The news that Roche struck a deal to buy InterMune for $8.3 billion reportedly came at the expense of Chugai's investors.
Roche has won the behind-the-scenes auction for InterMune and its late-stage drug for idiopathic pulmonary fibrosis, announcing Sunday that it is buying up the U.S. biotech for $8.3 billion.
InterMune's promising treatment for a rare lung disease has put it in Big Pharma's crosshairs, according to a report, news that sent the biotech's shares soaring as much as 20% on Wednesday.
InterMune secured the FDA's breakthrough therapy designation for an in-development treatment for a rare lung disease, evening the regulatory score with rival Boehringer Ingelheim as the two angle for position on the U.S. market.
The European Medicines Agency has agreed to an accelerated review of Boehringer Ingelheim's much-watched lung disease therapy, likely shortening its path to market.
The latest download of data on a pair of rival therapies for lethal cases of idiopathic pulmonary fibrosis wowed researchers in the field, producing clear evidence of their ability to slow down the lung disease and offering patients a possible set of game-changing treatments.
InterMune watched its shares jump more than 15% after Boehringer Ingelheim posted some mixed results for its rival idiopathic pulmonary fibrosis treatment, all while the biotech has nearly tripled in value over the past 30 days.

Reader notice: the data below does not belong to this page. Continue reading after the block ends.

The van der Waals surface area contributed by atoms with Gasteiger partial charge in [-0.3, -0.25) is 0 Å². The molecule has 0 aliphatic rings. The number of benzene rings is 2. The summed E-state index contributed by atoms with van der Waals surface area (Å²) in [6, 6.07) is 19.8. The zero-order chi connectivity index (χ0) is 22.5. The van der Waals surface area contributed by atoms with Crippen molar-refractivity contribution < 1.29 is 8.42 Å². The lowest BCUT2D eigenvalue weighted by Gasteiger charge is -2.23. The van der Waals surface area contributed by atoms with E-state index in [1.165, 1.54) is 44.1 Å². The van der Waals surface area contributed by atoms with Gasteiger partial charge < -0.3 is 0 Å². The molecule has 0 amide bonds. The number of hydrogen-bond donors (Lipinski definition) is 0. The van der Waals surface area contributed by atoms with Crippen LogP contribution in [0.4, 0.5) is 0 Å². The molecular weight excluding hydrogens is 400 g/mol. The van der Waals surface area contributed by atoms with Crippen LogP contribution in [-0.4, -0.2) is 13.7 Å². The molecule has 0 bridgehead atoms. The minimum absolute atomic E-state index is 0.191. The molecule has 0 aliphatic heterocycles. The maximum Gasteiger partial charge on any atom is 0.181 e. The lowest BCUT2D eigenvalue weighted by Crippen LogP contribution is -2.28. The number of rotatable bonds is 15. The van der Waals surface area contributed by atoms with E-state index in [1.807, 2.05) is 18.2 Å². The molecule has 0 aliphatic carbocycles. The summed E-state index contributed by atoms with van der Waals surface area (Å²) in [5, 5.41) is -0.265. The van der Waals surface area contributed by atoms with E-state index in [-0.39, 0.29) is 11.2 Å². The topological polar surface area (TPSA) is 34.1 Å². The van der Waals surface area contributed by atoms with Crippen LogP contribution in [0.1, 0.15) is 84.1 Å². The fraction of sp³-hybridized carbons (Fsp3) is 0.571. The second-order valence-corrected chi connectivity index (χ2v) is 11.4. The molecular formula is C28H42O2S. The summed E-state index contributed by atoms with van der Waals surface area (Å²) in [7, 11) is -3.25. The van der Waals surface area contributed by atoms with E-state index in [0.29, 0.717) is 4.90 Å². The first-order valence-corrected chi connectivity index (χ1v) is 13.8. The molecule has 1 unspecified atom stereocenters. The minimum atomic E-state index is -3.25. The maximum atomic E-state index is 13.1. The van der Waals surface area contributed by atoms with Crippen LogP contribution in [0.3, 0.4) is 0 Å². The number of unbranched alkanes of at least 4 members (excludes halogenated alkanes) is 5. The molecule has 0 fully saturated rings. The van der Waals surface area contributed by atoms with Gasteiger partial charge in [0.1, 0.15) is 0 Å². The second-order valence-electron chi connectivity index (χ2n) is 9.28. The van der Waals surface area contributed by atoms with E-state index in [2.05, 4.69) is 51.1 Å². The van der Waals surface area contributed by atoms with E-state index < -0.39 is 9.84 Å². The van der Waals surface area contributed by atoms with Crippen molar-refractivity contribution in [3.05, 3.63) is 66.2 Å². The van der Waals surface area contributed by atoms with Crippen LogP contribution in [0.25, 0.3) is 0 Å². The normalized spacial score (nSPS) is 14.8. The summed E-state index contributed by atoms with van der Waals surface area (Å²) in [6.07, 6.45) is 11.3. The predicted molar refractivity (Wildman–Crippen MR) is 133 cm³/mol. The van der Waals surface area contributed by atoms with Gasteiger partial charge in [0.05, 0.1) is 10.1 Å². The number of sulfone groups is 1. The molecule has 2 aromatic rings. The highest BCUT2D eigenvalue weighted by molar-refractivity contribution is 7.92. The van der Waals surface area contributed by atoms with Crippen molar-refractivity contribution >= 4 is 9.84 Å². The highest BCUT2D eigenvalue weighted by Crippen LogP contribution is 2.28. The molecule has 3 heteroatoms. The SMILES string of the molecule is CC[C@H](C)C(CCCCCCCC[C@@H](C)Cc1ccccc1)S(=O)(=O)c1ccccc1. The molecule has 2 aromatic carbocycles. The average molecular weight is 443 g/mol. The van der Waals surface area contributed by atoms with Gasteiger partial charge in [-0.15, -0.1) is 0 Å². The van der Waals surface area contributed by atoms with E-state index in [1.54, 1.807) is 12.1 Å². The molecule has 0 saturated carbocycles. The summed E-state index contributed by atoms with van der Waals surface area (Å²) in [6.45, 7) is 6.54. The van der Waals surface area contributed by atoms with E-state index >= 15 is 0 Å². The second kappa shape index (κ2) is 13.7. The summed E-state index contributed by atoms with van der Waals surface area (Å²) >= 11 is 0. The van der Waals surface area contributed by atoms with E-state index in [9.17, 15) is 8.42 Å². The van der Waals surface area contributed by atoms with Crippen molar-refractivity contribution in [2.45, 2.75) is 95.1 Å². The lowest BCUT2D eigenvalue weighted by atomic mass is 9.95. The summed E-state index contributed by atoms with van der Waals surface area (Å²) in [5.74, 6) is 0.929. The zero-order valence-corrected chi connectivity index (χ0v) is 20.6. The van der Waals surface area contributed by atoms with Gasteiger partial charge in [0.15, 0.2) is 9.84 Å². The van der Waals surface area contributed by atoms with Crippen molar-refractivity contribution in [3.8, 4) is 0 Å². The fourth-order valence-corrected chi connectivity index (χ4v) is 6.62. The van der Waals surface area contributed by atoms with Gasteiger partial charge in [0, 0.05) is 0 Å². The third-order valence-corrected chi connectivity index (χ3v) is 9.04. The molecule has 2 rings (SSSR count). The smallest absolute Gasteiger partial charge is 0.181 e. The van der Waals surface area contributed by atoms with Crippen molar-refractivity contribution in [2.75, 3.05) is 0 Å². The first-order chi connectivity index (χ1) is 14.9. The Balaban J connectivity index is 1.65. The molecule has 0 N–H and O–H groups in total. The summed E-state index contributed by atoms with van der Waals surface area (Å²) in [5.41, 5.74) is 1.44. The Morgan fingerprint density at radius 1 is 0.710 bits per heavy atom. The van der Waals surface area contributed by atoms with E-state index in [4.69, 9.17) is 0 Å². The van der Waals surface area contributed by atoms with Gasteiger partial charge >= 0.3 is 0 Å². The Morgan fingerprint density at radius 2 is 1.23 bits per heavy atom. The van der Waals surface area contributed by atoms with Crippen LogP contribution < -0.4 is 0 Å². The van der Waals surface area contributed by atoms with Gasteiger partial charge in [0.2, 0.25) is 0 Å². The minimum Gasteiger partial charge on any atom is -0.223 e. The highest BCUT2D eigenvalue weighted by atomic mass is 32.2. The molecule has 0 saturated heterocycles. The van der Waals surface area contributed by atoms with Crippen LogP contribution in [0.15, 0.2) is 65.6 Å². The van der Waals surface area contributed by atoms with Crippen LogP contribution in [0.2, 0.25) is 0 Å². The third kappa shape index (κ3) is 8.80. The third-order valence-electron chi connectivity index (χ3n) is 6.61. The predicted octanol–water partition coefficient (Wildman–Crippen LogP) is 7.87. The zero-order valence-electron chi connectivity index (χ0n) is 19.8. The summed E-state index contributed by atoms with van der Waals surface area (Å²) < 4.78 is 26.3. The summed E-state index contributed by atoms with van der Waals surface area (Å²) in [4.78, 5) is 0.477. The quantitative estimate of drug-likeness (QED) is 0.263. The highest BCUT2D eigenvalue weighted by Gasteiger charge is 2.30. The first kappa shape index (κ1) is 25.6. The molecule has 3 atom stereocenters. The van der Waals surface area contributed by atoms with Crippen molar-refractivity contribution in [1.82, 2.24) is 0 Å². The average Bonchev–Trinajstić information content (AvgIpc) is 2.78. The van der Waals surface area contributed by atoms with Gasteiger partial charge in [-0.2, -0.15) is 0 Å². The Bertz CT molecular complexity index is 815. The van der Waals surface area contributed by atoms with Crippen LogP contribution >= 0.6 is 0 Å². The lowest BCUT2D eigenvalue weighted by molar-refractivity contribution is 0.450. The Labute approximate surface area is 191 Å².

Fresh off positive results for its late-stage lung drug, InterMune has attracted some M&A interest from a flock of pharmaceutical companies, according to Reuters, sending the biotech's shares up roughly 12% on Friday.
More than three years after the FDA sent InterMune back to the clinic for another Phase III study of its lung drug pirfenidone--Esbriet--for idiopathic pulmonary fibrosis, the biotech says it scored a win on the primary as well as two secondary endpoints for the lung-scarring treatment. And now InterMune says it's ready to go back to the FDA and lay out the data, hoping for an approval that will greatly expand the market for a drug now sold in Europe.
While W. Scott Harkonen, the former InterMune CEO convicted over an overzealous press release, is notorious in biotech circles, he and his nuanced case of wire fraud could land on a much bigger stage if the Supreme Court decides to listen in.